Later, things evened out. We saw less of Pat and the kids after that. I don’t know exactly where they went but they were less and less in our lives. I missed Amy. She was a beautiful red haired girl with pale skin, big brown-green eyes and quiet intelligence. And..I recall she could be funny.
We saw perhaps less of Tom. He was starting a new life with Ginny. Here they are on the cover of “Ceramics Monthly”.
The last time he came by it was the summer of, perhaps, 1974. He was driving a tractor and had come in to help move something or do some farm-like chore.
Several years passed by. Tom and Ginny established a beautiful and very cool house Tom built mostly by hand up off of Highway 60 on the way to Borden Indiana. I went out there a couple of times with my dad and was impressed by Tom’s solution for using a one or two room Japanese inspired cabin for multiple living purposes. He had designed a pulley system to raise his bed during the day and lower it at night. It was ingenius, looked good and also…looked fun! They had a studio and barns there. They continued to make good work and it was a very ‘artsy’ place. Tom and Ginny used a large pot as a road marker to let those ‘in the know’ know which gravel road was the turn off to their secret place. Years on, Ginny put the house up for sale and my brother tried to buy it. It’s a great place. Another friend of mine wound up buying it and using it as a ‘retreat’. When my brother and I looked at it we discovered Tom had installed another ingenious device. Under the floor in the main room was a well concealed safe.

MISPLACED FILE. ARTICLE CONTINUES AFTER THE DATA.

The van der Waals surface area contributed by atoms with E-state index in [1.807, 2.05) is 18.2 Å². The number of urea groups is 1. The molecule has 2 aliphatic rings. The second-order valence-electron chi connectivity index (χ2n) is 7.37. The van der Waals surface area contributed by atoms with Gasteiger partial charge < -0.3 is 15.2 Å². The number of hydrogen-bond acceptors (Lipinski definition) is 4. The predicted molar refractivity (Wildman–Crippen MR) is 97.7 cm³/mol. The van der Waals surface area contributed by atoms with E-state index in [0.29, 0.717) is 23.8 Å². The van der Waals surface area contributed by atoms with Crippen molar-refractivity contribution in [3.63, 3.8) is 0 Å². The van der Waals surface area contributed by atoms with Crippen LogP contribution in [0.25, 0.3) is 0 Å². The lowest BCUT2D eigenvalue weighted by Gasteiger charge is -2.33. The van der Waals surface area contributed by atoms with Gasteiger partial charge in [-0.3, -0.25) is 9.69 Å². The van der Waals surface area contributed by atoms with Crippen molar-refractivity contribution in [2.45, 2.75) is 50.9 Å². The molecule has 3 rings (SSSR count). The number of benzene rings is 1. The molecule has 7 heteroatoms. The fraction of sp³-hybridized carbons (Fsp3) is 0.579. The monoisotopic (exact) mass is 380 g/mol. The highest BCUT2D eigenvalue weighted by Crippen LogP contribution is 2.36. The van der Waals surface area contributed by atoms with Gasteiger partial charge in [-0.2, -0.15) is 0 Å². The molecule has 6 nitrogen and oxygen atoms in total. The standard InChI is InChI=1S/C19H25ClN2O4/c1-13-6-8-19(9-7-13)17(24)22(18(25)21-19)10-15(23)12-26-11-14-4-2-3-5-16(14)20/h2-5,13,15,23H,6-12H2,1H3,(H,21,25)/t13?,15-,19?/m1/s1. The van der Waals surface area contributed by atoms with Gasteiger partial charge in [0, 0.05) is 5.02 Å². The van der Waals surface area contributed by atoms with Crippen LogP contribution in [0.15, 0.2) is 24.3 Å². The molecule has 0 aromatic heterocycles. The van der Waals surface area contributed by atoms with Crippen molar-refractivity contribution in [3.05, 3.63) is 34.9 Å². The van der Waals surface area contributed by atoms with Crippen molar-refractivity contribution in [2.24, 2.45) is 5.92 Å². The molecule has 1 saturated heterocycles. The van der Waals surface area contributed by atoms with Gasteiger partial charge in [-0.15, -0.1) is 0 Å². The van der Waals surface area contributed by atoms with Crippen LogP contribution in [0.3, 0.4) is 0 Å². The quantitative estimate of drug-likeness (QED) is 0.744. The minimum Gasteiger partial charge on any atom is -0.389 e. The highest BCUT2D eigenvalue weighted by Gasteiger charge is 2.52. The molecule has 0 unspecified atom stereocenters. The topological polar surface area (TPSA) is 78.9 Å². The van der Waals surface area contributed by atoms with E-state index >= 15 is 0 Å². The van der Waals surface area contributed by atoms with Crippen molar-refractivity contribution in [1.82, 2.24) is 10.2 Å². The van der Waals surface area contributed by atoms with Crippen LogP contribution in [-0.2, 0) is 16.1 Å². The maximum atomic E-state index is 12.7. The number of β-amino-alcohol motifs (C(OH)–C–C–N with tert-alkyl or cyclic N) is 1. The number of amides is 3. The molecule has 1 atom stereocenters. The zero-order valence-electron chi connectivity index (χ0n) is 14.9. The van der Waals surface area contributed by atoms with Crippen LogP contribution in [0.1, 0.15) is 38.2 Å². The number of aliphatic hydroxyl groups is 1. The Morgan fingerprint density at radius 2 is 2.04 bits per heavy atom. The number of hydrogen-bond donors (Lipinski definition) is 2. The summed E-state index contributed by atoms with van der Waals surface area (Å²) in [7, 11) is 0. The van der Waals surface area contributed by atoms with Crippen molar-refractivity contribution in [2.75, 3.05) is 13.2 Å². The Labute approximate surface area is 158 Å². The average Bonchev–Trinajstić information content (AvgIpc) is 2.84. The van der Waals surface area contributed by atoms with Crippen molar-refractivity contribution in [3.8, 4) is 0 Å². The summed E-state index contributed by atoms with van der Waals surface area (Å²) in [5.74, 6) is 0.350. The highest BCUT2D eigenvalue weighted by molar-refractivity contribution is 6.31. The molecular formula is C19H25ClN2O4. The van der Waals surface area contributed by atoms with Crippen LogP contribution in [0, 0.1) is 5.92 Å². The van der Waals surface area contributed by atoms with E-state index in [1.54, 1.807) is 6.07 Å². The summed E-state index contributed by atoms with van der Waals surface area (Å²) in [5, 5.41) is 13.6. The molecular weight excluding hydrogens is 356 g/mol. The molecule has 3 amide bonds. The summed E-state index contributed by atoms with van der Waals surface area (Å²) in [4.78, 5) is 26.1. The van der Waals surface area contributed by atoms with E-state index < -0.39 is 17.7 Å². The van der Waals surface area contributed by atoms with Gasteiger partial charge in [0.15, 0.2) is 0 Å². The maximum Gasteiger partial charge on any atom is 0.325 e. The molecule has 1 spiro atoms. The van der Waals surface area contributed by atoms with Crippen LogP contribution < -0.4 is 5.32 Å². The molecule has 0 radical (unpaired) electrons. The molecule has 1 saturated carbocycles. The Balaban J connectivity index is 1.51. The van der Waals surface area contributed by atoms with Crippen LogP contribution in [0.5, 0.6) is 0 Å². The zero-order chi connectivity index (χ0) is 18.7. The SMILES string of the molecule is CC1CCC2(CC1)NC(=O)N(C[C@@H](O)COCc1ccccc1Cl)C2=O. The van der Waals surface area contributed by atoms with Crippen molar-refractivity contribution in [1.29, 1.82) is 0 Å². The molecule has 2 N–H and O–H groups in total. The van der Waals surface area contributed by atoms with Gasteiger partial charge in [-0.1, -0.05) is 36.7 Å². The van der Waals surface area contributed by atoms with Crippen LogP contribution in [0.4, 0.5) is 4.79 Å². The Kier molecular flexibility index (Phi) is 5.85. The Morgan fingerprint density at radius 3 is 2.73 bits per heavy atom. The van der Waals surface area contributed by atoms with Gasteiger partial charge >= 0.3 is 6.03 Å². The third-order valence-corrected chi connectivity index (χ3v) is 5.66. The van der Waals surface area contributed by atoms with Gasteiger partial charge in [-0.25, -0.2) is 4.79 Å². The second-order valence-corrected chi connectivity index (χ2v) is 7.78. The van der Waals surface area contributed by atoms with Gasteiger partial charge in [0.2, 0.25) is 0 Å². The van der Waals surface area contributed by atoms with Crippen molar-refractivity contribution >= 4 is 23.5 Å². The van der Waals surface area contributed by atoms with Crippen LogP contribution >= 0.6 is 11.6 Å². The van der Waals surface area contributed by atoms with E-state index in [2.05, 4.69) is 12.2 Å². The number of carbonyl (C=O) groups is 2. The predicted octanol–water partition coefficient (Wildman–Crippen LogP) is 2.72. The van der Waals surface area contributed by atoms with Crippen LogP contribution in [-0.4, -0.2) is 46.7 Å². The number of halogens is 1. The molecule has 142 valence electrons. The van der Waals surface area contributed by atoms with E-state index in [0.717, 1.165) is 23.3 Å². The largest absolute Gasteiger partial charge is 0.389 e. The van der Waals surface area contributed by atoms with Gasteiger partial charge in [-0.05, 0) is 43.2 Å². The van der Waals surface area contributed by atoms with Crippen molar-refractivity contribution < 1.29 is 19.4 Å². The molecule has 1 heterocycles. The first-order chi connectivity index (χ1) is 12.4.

The Marshes, and their history then fell out of my life for several years. Over a decade in fact. Until in the mid-80’s, I began seeing the woman who is now my wife. She was finishing up an undergraduate degree in fine art and so was in the same program that Tom (and sometimes Ginny) taught in at the University of Louisville. She was not in ceramics though (the ceramics studios were in a completely seperate building from the painting and drawing program) and so I only ‘bumped into’ Tom Marsh a couple of times at larger university art events. Later, however, after my wife earned her MFA at the University of Cincinnati, she was hired as a part time adjunct professor and was teaching there at U of L just before Tom died, in 1991.
Before that, I sometimes saw Beth, the middle child who was a dead on match for her mother (except for her red hair which she had from Tom) and was a lovely pleasant woman with a great soft laugh. She worked for a time at the Bristol bar and Grille and I learned from her that Amy was living in Colorado and married.